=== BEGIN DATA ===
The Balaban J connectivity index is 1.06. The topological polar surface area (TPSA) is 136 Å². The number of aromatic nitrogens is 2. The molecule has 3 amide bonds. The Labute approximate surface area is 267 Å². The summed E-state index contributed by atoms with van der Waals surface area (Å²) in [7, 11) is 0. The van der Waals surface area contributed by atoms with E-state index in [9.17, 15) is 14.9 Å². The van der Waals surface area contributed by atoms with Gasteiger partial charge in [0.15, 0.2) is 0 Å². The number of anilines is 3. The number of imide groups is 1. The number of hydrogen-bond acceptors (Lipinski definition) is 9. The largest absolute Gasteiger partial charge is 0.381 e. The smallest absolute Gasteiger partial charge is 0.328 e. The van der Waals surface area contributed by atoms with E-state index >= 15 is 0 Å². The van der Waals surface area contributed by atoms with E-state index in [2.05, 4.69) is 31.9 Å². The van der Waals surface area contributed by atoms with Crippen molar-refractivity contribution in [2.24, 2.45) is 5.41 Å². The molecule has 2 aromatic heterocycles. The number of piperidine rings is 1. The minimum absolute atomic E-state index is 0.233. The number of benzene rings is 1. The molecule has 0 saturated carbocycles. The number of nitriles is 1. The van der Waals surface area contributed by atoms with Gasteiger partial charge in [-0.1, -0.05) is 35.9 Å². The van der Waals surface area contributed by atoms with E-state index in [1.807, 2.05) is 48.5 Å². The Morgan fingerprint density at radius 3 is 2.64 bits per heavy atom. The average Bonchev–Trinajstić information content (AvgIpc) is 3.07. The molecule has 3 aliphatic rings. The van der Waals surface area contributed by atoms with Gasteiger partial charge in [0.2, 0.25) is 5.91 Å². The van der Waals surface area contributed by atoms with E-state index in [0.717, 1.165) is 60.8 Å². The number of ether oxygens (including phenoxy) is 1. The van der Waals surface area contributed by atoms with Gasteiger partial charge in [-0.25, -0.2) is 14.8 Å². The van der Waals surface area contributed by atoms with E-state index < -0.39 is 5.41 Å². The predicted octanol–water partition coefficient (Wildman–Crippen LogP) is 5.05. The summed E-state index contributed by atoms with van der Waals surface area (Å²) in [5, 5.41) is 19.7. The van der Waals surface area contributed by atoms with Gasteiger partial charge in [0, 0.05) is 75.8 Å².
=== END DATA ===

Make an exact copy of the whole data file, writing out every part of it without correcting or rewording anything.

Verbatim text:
The Balaban J connectivity index is 1.06. The topological polar surface area (TPSA) is 136 Å². The number of aromatic nitrogens is 2. The molecule has 3 amide bonds. The Labute approximate surface area is 267 Å². The summed E-state index contributed by atoms with van der Waals surface area (Å²) in [7, 11) is 0. The van der Waals surface area contributed by atoms with E-state index in [9.17, 15) is 14.9 Å². The van der Waals surface area contributed by atoms with Gasteiger partial charge in [0.15, 0.2) is 0 Å². The number of anilines is 3. The number of imide groups is 1. The number of hydrogen-bond acceptors (Lipinski definition) is 9. The largest absolute Gasteiger partial charge is 0.381 e. The smallest absolute Gasteiger partial charge is 0.328 e. The van der Waals surface area contributed by atoms with E-state index >= 15 is 0 Å². The van der Waals surface area contributed by atoms with E-state index in [2.05, 4.69) is 31.9 Å². The van der Waals surface area contributed by atoms with Crippen molar-refractivity contribution in [2.24, 2.45) is 5.41 Å². The molecule has 2 aromatic heterocycles. The number of piperidine rings is 1. The minimum absolute atomic E-state index is 0.233. The number of benzene rings is 1. The molecule has 0 saturated carbocycles. The number of nitriles is 1. The van der Waals surface area contributed by atoms with Gasteiger partial charge in [-0.1, -0.05) is 35.9 Å². The van der Waals surface area contributed by atoms with E-state index in [1.807, 2.05) is 48.5 Å². The Morgan fingerprint density at radius 3 is 2.64 bits per heavy atom. The average Bonchev–Trinajstić information content (AvgIpc) is 3.07. The molecule has 3 aliphatic rings. The van der Waals surface area contributed by atoms with Gasteiger partial charge in [0.2, 0.25) is 5.91 Å². The van der Waals surface area contributed by atoms with E-state index in [0.717, 1.165) is 60.8 Å². The number of ether oxygens (including phenoxy) is 1. The van der Waals surface area contributed by atoms with Gasteiger partial charge in [-0.25, -0.2) is 14.8 Å². The van der Waals surface area contributed by atoms with E-state index < -0.39 is 5.41 Å². The predicted octanol–water partition coefficient (Wildman–Crippen LogP) is 5.05. The summed E-state index contributed by atoms with van der Waals surface area (Å²) in [5, 5.41) is 19.7. The van der Waals surface area contributed by atoms with Gasteiger partial charge in [0, 0.05) is 75.8 Å².